The heat originated from the disconnect box and not the enclosure.

A second operator noted that after the event, the main breaker in MCC A unit in the treatment area was tripped. All the other equipment on MCC A was restarted once the breaker was reset.

Once a motor experiences a “single phasing event,” the windings display a particular burn pattern. Blower B motor shows signs of this pattern. However, since the motor was also in an enclosure with the fire, further winding damage occurred.  

Signs of the pattern of the single-phase event in blower B motor. 

A typical single-phase event winding burning pattern

The RCFA  investigating team removed the motor and disassembled it. They found that the sealed bearings and rotor were in good condition. However, the motor connection box was charred, and several motor leads were burned. The motor was wired in the wye configuration.   

Next, the team took apart the blower for review. They found that the timing gears, rotary lobes, and bearings showed no catastrophic failure. The bearings turned by hand and did not show any sign of failure due to lack of lubrication.  (Photos 5, 6, 7, and 8)

Photo 5 – Non drive end bearings

Photo – Rotary Lobes

Photo 7 – Timing gears

Photo 8 – Drive end bearings

It was clear that the units’ installation accounted for some of the contributing factors to the fire.  The units needed to be spaced at a minimum of 28 inches, according to the O&M Manual for Kaeser. The actual installation distance even at the time of the RCFA analysis was 16 inches.  

Photo 9 shows the current distance.  

This reduced spacing allowed the heat from the fire on blower B to be directed to the other two blowers. Then, these elevated inlet temperatures caused the units to overheat and catch fire as well. The typical discharge temperatures are typically in the 230 degrees F range. The addition of heat from the blower B fire dramatically increased this temperature and affected the blowers.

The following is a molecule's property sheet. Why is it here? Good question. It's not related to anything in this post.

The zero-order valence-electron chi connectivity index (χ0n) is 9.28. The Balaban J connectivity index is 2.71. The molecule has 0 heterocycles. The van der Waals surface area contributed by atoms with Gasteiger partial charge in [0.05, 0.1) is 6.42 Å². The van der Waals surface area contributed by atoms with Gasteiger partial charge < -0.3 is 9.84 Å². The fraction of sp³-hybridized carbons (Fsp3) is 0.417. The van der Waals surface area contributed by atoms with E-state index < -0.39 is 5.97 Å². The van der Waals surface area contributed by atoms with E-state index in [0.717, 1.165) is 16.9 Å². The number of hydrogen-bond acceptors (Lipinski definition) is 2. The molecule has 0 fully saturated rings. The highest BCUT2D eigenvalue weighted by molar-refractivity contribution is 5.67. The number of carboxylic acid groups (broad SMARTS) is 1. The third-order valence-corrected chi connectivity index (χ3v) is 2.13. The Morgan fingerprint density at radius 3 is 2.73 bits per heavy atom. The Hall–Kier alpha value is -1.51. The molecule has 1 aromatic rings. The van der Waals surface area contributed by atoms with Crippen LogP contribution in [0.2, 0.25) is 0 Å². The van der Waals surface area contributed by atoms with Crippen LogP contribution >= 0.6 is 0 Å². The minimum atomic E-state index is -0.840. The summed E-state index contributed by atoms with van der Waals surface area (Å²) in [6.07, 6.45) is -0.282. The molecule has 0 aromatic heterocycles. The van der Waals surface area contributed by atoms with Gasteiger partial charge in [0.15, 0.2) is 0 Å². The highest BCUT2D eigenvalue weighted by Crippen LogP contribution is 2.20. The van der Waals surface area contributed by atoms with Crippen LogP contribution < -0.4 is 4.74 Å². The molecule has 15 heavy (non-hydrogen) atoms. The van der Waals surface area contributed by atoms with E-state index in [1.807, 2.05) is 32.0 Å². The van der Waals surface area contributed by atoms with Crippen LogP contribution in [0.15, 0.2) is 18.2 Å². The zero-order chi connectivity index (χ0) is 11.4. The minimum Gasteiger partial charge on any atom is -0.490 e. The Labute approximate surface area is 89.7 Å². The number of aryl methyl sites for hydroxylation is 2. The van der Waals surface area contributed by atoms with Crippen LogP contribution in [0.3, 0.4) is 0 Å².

Blower B Protection Devices

The Kaeser blower package comes with a local discharge air temperature gauge, and there are no devices to detect the internal temperature in the units. However, the option is available for the customer upon request.

The motor protection is provided through three 125A fuses and the Allen Bradley soft start unit.  The fuses were not blown (based on MCC A main breaker tripping) on blower B, and the Allen Bradley unit did not shut down the unit. After the fire was extinguished, the MCC A main breaker was tripped.

Recommendations based on the RCFA analysis

  1. The Fire Marshall suggested that the units be separated further and/or installing a firewall between the blower units. 
  2. Ensure the trip settings on the Allen Bradley soft start units are set correctly. (84.4 FLA)
  3. Examine the needed fuse size for the Blower MCC bucket. At the time, 125A fuses were installed. With full load amperage and 1.15 service factor, 100A fuses may be warranted.
  4. Examine adding an excessive temperature switch inside the enclosure.
  5. Remove blowers A and B with motors for use as future spares. These units can be rebuilt and placed into inventory.

Learn more about RCFA or click here to contact us to find out more about Aladon thoughtware and software for physical assets.